The Complete Poetical Works of Lord Byron

By George Gordon Byron | Go to book overview

Think not to speak unto the people; they
Are now by thousands swarming at the gates,
But these are closed: the Ten, the Avo-gadori,
The Giunta, and the chief men of the Forty,
Alone will be beholders of thy doom,
And they are ready to attend the Doge.
Doge. The Doge!
Ben. Yes, Doge, thou hast lived and thou shalt die
A sovereign; till the moment which precedes

The separation of that head and trunk, 559
That ducal crown and head shall be united.
Thou hast forgot thy dignity in deigning
To plot with petty traitors; not so we,
Who in the very punishment acknowledge
The prince. Thy vile accomplices have died
The dog's death, and the wolf's; but thou shalt fall
As falls the lion by the hunters, girt
By those who feel a proud compassion for thee,
And mourn even the inevitable death
Provoked by thy wild wrath and regal fierceness.

Now we remit thee to thy preparation: 570
Let it be brief, and we ourselves will be
Thy guides unto the place where first we were
United to thee as thy subjects, and
Thy senate; and must now be parted from thee
As such for ever, on the self-same spot. --
Guards! form the Doge's escort to his chamber. [Exeunt.


SCENE II

The Doge's Apartment.

The DOGE as Prisoner, and the DUCHESS attending him.

Doge. Now, that the priest is gone, 't were useless all
To linger out the miserable minutes;
But one pang more, the pang of parting from thee,
And I will leave the few last grains of

sand 580
Which yet remain of the accorded hour,
Still falling -- I have done with Time.
Ang. Alas!
And I have been the cause, the unconscious cause;
And for this funeral marriage, this black union,
Which thou, compliant with my father's wish,
Didst promise at his death, thou hast seal'd thine own.

Doge. Not so: there was that in my spirit ever
Which shaped out for itself some great re-verse;

The marvel is, it came not until now -- 589
And yet it was foretold me.

Ang. How foretold you?
Doge. Long years ago -- so long, they are a doubt
In memory, and yet they live in annals:
When I was in my youth, and served the senate
And signory as podesta and captain
Of the town of Treviso, on a day
Of festival, the sluggish bishop who
Convey'd the Host aroused my rash young anger,
By strange delay and arrogant reply
To my reproof; I raised my hand and smote

him, 599
Until he reel'd beneath his holy burthen;
And as he rose from earth again, he raised
His tremulous hands in pious wrath towards
Heaven.
Thence pointing to the Host, which had fallen from him,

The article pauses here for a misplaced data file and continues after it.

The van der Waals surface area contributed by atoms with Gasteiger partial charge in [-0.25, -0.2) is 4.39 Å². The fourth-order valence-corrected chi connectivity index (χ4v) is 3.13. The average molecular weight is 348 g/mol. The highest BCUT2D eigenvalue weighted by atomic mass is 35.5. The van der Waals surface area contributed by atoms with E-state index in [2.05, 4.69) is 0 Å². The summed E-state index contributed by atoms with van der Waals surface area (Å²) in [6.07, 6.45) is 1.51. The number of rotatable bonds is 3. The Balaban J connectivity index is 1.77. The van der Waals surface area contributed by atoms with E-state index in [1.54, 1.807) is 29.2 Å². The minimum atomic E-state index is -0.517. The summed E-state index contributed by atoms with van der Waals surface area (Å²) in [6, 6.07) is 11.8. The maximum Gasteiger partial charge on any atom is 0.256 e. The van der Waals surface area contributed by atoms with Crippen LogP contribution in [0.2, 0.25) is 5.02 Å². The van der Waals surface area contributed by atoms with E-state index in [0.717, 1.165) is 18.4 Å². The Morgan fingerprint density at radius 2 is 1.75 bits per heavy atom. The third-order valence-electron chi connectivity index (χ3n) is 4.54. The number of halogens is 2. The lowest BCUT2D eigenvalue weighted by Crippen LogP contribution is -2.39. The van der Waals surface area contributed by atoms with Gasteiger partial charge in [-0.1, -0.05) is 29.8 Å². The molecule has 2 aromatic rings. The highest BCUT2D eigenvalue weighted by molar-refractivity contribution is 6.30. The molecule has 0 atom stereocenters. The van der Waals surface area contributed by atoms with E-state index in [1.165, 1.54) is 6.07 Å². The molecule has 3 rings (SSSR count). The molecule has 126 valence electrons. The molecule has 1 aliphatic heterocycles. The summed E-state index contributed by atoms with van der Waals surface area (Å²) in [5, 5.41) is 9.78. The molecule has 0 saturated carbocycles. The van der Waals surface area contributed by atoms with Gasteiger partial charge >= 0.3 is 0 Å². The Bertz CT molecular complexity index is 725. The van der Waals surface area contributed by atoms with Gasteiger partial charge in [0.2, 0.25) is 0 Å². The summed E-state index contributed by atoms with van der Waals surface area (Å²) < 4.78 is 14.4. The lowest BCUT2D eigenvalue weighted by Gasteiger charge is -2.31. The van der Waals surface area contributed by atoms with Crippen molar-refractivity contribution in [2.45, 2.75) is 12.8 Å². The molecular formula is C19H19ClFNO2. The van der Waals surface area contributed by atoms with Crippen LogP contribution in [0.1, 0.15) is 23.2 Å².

He turn'd to me, and said, 'The hour will come
When he thou hast o'erthrown shall over-throw thee:
The glory shall depart from out thy house,
The wisdom shall be shaken from thy soul,
And in thy best maturity of mind
A madness of the heart shall seize upon thee;
Passion shall tear thee when all passions
cease 610
In other men, or mellow into virtues;
And majesty, which decks all other heads,
Shall crown to leave thee headless; honours shall
But prove to thee the heralds of destruction,
And hoary hairs of shame, and both of death,
But not such death as fits an aged man.'
Thus saying, he pass'd on. -- That hour is come.

Ang. And with this warning couldst thou not have striven
To avert the fatal moment, and atone
By penitence for that which thou hadst

done? 620

-546-

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The Complete Poetical Works of Lord Byron
Table of contents

Table of contents

  • Title Page *
  • Editor's Note v
  • Table of Contents vii
  • Biographical Sketch xi
  • Childe Harold's Pilgrimage - A Romaunt 1
  • Shorter Poems 83
  • Miscellaneous Poems 139
  • Domestic Pieces 207
  • Hebrew Melodies 216
  • Ephemeral Verses 223
  • Satires 240
  • Tales, Chiefly Oriental 309
  • Italian Poems 436
  • Dramas 477
  • Scene II 481
  • Act II 483
  • Scene I 483
  • Scene II 487
  • Scene IV 488
  • Act III 491
  • Scene I 491
  • Scene II 493
  • Scene III 494
  • Scene IV 495
  • Act I 499
  • Act I 499
  • Scene II 500
  • Act II 509
  • Scene I 509
  • Scene II 516
  • Act III 518
  • Scene I 518
  • Scene II 520
  • Act IV 528
  • Scene I 528
  • Scene II 533
  • Act V 538
  • Act V 538
  • Scene II 546
  • Scenf III 548
  • Scene II 549
  • Sardanapalus 550
  • Scene II 551
  • Act II 561
  • Scene I 561
  • Act III 571
  • Scene I 571
  • Act IV 578
  • Scene I 578
  • Act V 587
  • Scene I 587
  • Act I 595
  • Scene I 595
  • Act II 601
  • Scene I 601
  • Act III 608
  • Scene I 608
  • Act IV 615
  • Scene I 620
  • Scene I 620
  • Dramatis Person Æ 627
  • Dramatis Person Æ 627
  • Act II 636
  • Scene I 636
  • Scene II 639
  • Heaven and Earth 655
  • Heaven and Earth 655
  • Scene II 657
  • Scene II 658
  • Werner; Or, the Inheritance 671
  • Scene II 683
  • Scene II 683
  • Scene II 688
  • Act III 695
  • Scene I 695
  • Scene II 700
  • Scene III 701
  • Scene IV 701
  • Act IV 704
  • Scene I 704
  • Act V 713
  • Scene II 720
  • The Deformed Transformed 722
  • Scene II 723
  • Scene II 730
  • Part II 735
  • Scene I 735
  • Scene II 737
  • Scene III 738
  • Part III 742
  • Scene I 742
  • Don Juan 744
  • Notes 999
  • Indexes 1045
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